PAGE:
I’m one of the Gospel Doctrine teachers in my ward. It’s a calling l love, but am terrified of all at the same time. Teaching the gospel to adults is very hard, especially when I feel like I’m the least experienced in the room. But it’s good to feel inadequate sometimes. It pushes me to rely on the Lord a lot more to do my calling the right way.
This year’s course of study has been The Book of Mormon and I have thoroughly enjoyed it. Over the last few weeks as we’ve wound our way thru the chapters in the Book of Alma and Helaman there are stark patterns that emerge that parallel our day. Some people call it “The Pride Cycle”, but basically it’s the story of the human condition since the beginning of time. People are good, they are blessed, then become prideful and wicked. They fall, and become enslaved – either to their own vice and are destroyed , or are literally taken away as slaves to be humbled. Wash. Rinse. Repeat. Sometimes the cycle repeats itself several times in the course of a year.
Right before the Savior’s visit to the Nephites in 3 Nephi, this cycle becomes particularly vicious, with the people dividing themselves up into tribes and with the Gadianton Robbers bearing down on everyone they can. At the death of the Savior, the land is broken up, there is great destruction and the Nephite civilization is destroyed, with “the more righteous part” of the people being left to pick up the pieces and start over. Continue reading
If you follow any Mormon topics on any form of social media, it’s likely you’ve heard about Elder Ballard’s recent remarks:
“Gone are the days when a student asked an honest question and the teacher responded, ‘Don’t worry about it.’ Gone are the days when a student raised a sincere concern and a teacher bore his or her testimony as a response intended to avoid the issue.”
What I hope to do in this post is list a few resources that a seminary/institute (or even a really dedicated Sunday School teacher) could read to help them get the knowledge to either give good answers to these questions or to know where to look and find the answers. Continue reading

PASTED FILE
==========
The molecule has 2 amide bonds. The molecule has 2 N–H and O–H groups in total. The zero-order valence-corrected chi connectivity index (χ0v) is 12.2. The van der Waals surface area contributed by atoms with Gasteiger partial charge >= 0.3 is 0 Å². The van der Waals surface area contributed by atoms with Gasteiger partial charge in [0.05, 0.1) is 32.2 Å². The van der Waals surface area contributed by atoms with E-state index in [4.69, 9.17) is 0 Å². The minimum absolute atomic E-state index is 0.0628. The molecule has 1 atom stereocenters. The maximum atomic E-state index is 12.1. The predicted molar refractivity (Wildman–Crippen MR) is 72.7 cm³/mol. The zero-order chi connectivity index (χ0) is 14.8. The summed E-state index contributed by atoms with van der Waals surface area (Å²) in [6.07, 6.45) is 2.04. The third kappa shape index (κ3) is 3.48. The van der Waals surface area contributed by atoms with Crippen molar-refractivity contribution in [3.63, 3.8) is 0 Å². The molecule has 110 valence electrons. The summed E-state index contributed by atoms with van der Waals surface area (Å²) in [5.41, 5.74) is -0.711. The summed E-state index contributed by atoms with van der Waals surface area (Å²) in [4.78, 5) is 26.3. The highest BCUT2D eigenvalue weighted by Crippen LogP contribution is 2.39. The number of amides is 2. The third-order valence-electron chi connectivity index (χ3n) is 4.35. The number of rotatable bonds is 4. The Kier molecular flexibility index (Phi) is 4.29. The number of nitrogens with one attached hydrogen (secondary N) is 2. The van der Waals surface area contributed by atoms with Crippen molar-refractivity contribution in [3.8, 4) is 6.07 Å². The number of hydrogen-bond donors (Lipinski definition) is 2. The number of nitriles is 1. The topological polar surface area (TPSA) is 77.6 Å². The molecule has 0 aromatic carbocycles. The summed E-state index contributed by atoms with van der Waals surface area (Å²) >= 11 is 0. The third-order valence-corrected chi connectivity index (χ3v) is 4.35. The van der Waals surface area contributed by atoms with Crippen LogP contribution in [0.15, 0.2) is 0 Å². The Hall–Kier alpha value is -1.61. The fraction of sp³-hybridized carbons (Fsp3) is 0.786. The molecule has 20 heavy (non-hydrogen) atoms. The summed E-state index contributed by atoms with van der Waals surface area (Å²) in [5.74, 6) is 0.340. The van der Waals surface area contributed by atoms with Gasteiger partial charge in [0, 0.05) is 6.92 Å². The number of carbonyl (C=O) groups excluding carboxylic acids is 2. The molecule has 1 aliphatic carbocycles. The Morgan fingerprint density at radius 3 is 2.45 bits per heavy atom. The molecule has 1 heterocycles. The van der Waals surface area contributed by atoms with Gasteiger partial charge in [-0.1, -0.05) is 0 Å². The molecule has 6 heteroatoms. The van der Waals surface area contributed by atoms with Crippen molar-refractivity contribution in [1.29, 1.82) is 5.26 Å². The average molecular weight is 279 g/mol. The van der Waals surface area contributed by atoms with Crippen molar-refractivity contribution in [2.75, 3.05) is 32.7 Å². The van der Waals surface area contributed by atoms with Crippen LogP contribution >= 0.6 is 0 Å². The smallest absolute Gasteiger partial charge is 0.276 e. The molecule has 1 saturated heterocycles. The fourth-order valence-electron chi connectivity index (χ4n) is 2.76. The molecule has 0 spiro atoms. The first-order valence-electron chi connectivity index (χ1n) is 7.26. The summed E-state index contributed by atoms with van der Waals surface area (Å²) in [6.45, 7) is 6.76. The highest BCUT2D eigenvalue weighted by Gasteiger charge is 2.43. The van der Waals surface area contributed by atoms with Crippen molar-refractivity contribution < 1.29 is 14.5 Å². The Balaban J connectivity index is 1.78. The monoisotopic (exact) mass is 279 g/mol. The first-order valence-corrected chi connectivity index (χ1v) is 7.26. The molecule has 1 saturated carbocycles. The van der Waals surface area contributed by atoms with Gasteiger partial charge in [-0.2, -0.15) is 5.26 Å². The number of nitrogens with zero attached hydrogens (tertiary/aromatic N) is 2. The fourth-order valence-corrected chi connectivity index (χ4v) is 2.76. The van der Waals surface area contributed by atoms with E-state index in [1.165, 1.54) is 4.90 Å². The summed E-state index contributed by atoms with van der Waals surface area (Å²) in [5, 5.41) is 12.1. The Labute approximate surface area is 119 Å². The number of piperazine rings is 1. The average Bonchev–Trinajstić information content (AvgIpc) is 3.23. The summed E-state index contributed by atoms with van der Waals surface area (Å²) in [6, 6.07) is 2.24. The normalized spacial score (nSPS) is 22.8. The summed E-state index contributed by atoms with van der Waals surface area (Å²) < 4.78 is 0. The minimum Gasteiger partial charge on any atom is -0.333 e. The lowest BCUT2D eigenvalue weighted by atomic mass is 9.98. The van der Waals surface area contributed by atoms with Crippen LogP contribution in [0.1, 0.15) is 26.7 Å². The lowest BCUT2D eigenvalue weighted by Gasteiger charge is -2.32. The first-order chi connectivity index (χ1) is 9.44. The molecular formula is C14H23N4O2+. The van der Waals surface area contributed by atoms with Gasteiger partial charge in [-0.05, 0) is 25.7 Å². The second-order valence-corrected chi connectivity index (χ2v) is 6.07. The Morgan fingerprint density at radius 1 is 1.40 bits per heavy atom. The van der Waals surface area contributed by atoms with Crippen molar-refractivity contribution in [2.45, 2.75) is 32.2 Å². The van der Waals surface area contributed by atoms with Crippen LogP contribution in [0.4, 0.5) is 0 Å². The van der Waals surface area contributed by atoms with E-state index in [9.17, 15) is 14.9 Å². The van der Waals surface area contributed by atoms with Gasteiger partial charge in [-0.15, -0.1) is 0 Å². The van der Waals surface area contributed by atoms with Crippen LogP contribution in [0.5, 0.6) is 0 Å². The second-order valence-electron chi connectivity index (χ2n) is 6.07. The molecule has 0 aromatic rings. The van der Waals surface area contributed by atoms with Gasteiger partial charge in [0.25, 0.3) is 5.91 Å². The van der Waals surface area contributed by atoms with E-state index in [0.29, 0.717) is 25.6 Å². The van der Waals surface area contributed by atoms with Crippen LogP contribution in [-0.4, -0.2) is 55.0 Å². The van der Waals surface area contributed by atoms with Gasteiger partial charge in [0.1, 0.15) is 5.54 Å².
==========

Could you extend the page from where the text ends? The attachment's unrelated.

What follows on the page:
Really, it doesn’t matter.
I see too many, usually of the progressive stripe, constantly trying to determine what Joseph Smith intended to do, where he would have gone – ordain women, have a different church structure, whatever.
This is pointless, really (and I’ll use C.S. Lewis to show how). Continue reading
[Cross-posted from Deliberate Discipleship] Members of the Church of Jesus Christ of Latter-day Saints believe in the Godhead. Meaning, we believe in God, the, Eternal Father, and in His Son, Jesus Christ, and in the Holy Ghost. (Articles of Faith #1) It is our Eternal Father that I wish to address in this post.
Often, we speak of the Savior’s gentleness and kindness. “The Son can do nothing of himself, but what he seeth the Father do” (John 5:19). Christ also teaches that He “…came down from heaven, not to do mine own will, but the will of him that sent me” (John 6:38) So, from scripture we learn that our Heavenly Father is much like His Son – or, more accurately, the Son is much like His Father. Our Heavenly Father, with His perfect love, loves us perfectly and seeks happiness for all His children. For all of us. He is the perfect parent.
I am NOT the perfect parent. Not by a long shot. But for all my imperfections, I love my children fiercely. And, I would do all within my power to ensure their happiness. Continue reading